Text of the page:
WWI and Blacks
World War I proved to be a turning point for blacks in the United States from an economic standpoint, they were allowed new job opportunities; however WWI was not a turning point from a political and social standpoint because the war did not lead to an increase in their civil rights and still suffered from violence and discrimination.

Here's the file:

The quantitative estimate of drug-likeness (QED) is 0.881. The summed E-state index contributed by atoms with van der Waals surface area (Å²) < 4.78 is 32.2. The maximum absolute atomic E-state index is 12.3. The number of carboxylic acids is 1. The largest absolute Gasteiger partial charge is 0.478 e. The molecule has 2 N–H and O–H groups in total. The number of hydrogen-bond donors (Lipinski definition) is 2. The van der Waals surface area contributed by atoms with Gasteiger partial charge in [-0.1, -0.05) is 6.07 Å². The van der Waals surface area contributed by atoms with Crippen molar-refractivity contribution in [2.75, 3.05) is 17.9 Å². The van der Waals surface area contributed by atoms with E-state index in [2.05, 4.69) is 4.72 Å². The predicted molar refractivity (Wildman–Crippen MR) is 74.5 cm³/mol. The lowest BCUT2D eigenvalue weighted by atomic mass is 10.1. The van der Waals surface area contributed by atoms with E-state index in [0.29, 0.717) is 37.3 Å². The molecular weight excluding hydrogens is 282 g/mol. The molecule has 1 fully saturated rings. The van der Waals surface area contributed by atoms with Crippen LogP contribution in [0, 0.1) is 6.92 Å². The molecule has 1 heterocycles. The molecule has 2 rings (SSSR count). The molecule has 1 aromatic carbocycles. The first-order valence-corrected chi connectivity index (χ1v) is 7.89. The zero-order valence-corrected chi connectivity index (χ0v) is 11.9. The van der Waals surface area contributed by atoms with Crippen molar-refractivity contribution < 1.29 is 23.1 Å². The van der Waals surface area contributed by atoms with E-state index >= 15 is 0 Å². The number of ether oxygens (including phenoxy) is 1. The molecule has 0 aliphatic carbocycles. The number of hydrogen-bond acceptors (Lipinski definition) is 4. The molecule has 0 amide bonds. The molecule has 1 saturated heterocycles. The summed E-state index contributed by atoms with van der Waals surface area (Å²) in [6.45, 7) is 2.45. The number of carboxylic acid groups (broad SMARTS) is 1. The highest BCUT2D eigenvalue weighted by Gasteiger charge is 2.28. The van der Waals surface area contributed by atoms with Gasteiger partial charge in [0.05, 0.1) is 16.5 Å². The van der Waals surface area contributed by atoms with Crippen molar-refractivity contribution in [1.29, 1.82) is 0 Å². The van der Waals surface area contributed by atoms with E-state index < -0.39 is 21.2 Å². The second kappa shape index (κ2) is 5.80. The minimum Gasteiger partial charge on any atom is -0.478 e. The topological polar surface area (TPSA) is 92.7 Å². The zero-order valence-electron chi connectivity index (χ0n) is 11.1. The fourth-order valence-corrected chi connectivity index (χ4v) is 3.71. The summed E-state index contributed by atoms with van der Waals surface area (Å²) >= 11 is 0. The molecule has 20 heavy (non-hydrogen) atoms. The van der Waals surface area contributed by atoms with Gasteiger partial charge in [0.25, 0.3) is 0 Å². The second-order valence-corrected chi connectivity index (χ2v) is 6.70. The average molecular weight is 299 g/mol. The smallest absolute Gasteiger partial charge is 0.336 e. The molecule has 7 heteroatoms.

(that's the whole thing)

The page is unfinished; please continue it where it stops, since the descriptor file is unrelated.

Economically, WWI proved to be a turning point in the war for black Americans because increasing need for textiles and war-related supplies, created more jobs. The Great Migration is an example of this because about 500,000 black Southerners moved northward for better opportunity. They were disenfranchised by Jim Crow laws, white supremacists, and had few jobs available, therefore blacks moved north with prospects of better working conditions and higher pay. Before WWI did not have the ability to have higher-paying jobs and were reduced to lives of extreme poverty and squalor because sharecropping did not prove to be a very lucrative job; the war created new job opportunities for many blacks, male and female, increasing economic strength which proved to be an economical turning point. The war also proved economically beneficial for blacks in that they were allowed to be in the military. Two divisions, the 92nd and 93rd, were full black regiments in the U.S Army. This proved WWI to be an economic turning point because the regiments created more job availability for blacks, allowing them to establish a better life for themselves and get out of the Southern sharecropping hole many had been stuck in. A third example of was black women aiding in the war efforts through organizations like the Red Cross and YWCA and starting their own efforts especially for needs of black soldiers. This allowed black women to have a place in female working society. This was a turning point because before WWI black women were stuck doing domestic labors, and now they were able to help in war efforts alongside...